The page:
They’re a rather largish paintball product distribution and manufacturing company (one of the largest in fact).
Liaison and I agreed to give them a bit of a grace period to market the book to specialty paintball retailers and held the book back from listing with Ingram for about two months; this kept the book off of online book retailer sites (and Liaison’s site as well, lol).
Kee purchased a very decent order of books and have been pouring a fair amount of effort into promotion – including building me a website for the book.
The decision to hold it back was something of a mutually agreed upon experiment: (Kee knows a bit about marketing, seeing as how they distribute hundreds of millions of dollars of product a year.) We’d all heard both the arguments for and against the effects of listing on Amazon. Personal experience in the field of paintball and books on my part (I both wrote good portions of and then specialty distributed a previous paintball book) told me that sometimes retailers get miffed when they see the book they’re trying to sell discounted on Amazon.
So we compromised on the listing delay: everyone agrees that Amazon, B&N, etc., can provide good product recognition and display, traffic, etc, and we all also agreed that most folks in the target market would prefer to purchase the book from the local ‘experts’ in the game – even if they knew it might be available on Amazon.
Now, the book has been listed with Ingram, is up on Amazon: an Amazon Vine reviewer who’d obtained a review copy has already given it a four star review.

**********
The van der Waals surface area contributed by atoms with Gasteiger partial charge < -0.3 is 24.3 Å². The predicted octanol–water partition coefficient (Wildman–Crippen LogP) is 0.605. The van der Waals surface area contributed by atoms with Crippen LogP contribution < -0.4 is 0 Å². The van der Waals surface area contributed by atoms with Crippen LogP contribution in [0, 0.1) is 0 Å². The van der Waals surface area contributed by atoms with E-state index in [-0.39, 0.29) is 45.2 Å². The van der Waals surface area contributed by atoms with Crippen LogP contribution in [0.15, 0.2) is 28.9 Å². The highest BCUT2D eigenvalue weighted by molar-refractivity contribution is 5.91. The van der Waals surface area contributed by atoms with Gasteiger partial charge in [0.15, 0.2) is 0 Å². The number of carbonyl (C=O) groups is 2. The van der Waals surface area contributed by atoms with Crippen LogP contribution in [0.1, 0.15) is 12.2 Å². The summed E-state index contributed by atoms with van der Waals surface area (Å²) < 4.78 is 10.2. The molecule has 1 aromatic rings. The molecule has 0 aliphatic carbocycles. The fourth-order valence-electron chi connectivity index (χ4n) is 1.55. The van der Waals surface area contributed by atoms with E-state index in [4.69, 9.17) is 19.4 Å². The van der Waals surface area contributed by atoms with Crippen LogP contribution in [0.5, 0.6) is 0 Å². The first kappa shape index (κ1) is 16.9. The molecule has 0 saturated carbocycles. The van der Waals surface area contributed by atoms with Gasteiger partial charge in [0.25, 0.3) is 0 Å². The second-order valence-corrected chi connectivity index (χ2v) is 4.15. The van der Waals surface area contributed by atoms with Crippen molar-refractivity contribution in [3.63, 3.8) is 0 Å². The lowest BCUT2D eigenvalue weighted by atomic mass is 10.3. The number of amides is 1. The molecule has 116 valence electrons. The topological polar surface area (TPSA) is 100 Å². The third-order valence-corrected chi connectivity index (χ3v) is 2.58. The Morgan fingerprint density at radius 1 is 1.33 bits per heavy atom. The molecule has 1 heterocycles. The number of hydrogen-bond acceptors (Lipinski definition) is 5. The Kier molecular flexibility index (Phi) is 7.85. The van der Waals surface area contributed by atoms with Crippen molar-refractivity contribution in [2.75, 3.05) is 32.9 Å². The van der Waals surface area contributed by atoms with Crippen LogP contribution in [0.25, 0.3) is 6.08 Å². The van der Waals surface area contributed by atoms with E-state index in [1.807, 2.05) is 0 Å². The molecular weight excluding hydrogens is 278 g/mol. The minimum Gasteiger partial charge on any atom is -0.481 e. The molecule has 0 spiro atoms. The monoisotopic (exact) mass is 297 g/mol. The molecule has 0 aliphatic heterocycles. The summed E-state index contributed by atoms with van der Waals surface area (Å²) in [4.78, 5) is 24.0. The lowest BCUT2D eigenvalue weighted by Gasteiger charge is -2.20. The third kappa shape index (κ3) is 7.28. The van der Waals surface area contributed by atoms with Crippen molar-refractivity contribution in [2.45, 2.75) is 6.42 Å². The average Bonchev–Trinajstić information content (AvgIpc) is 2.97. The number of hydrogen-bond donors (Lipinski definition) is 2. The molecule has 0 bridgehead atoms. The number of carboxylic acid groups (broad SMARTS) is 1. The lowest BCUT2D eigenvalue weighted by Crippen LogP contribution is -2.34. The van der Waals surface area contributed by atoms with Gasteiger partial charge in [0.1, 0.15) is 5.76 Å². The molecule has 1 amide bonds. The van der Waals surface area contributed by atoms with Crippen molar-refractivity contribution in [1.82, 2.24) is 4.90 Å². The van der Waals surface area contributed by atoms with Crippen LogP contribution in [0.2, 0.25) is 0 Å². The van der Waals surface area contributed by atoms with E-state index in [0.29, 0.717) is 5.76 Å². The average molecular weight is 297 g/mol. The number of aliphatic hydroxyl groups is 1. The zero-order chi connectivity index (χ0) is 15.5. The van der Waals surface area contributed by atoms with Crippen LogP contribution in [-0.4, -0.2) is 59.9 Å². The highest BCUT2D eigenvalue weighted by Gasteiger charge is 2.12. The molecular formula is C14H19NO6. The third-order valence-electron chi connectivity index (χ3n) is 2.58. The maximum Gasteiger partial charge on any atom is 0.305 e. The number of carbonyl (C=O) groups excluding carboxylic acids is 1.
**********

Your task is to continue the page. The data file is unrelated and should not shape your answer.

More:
The distribution of other review copies is also beginning to bear fruit. I got a glowing endorsement from the curator of the World Paintball Library (an old time ‘baller like me).
This has been and continues to be an interesting and creative project for me: it’s been a ‘hybrid’ of sorts between traditional publishing and self-publishing, an example of customized book marketing and I think everyone involved is learning quite a bit.
Here’s just a little description of what I mean:
Liaison is a non-fiction imprint of Creative Guy Publishing, a small (horror-oriented) small press. One of Liaison’s biggest hits is Installing Linux on s Dead Badger and I hooked up with it’s owner – Pete Allen – by way of reviewing Gary Wolf’s Space Vulture (review).
I mentioned that I had a completed book and was looking for a publisher. Pete expressed interest and we talked it around – but paintball wasn’t really in his bailiwick and I really couldn’t afford to pay for printing up a decent number of copies: I also didn’t want to do it as a POD self-pub.
Then, by virtue of discussing the state of publishing these days, we hit on the idea of selling advertising inside the pages of the book to at least partially defray printing costs.
In soliciting advertisements, I ended up talking to the CEO of KEE, sent him a manuscript and Kee decided they wanted to back it.
So essentially I ended up putting together a publicity/marketing company that also acted like a book distributor and purchased a huge number of books in advance, a small press publisher who threw in the layout/book design work (and incidentals like ISBN, liaison with the printer) and there’s the book.
I guess you could say that I got my advance directly from the distributor – rather than the publisher.
This experience plays in to publishing in general as I think there are some good lessons learned (especially for small presses and writers thinking about self-publishing).
And I’m happy because I got the book to market and, if the early ‘returns’ are any indication, it is being well-received.
If you’re interested in following along, visit the book’s website HERE